The next 25 years of automotive powertrain technology belongs to the internal combustion engine, according to oil & gas giant ExxonMobil. While many will dismiss this as the wishful thinking of an industrial dinosaur, it’s worth remembering that 25 years isn’t that long of a timeframe in the automotive world.
Part of hydrogen becoming a viable energy option in the United States is infrastructure, which isn’t much at present. Should business pick up, however, hydrogen would need to be stored as cheaply as possible to facilitate greater adoption.
Want to literally taste the future? Toyota would like for you to reconsider that notion.
Toyota Mirai and Hyundai Tucson Fuel Cell owners will be able to refuel their new FCVs for free for three years, but only because it’s hard to put a price on hydrogen.
In a partnership with various organizations, including Briggs Equipment UK, BOC and the Swindon Borough Council, Honda UK has launched its first commercial-scale hydrogen production and refueling facility in its hometown of Swindon, England.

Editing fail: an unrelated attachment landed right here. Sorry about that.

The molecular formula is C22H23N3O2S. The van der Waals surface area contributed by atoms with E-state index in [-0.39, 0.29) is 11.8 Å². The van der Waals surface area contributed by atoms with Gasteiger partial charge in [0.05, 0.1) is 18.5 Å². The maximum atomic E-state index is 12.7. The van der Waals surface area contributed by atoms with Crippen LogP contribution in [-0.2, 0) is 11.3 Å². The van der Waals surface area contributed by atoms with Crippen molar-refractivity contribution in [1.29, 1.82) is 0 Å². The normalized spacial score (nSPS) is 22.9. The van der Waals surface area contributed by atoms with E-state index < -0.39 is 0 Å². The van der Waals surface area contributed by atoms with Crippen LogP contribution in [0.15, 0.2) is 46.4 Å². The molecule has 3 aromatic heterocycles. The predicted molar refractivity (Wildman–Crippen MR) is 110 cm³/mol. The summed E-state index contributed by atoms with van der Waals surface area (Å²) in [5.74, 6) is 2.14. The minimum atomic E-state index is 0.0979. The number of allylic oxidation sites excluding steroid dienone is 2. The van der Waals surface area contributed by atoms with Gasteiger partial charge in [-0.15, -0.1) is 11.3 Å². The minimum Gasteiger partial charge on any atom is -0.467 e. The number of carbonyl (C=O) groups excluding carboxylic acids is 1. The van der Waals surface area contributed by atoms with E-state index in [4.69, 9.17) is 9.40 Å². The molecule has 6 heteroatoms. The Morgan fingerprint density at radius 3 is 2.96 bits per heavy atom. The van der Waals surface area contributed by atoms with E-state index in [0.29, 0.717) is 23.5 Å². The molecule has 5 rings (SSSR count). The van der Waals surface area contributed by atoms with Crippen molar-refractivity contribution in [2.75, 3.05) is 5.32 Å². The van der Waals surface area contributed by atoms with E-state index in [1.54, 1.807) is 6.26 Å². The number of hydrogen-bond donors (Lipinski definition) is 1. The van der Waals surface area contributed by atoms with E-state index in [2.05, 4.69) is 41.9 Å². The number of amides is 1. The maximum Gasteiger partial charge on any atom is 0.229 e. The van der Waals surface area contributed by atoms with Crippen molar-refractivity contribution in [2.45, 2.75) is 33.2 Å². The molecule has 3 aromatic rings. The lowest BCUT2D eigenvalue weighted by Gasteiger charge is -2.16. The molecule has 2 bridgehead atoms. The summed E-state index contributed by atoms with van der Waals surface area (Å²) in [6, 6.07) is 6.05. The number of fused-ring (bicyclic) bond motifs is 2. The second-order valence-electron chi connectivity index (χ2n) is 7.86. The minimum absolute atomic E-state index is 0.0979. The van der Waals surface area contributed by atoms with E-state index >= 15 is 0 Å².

While Toyota and the administration of Japan Prime Minister Shinzo Abe are going all in on hydrogen, Volkswagen Group Japan President Shigeru Shoji proclaims FCVs will struggle to make headway elsewhere.
For all of the incentives thrown in front of the upcoming Toyota Mirai, the automaker believes fueling the FCV will remain an expensive proposition in the near-term. That is, unless new hydrogen production technologies do for fuel cells what petroleum technology did the for the ICE.
Though EVs currently hold the high ground in the zero-emission vehicle market, a new report claims those vehicles will be giving ground to hydrogen in the near future.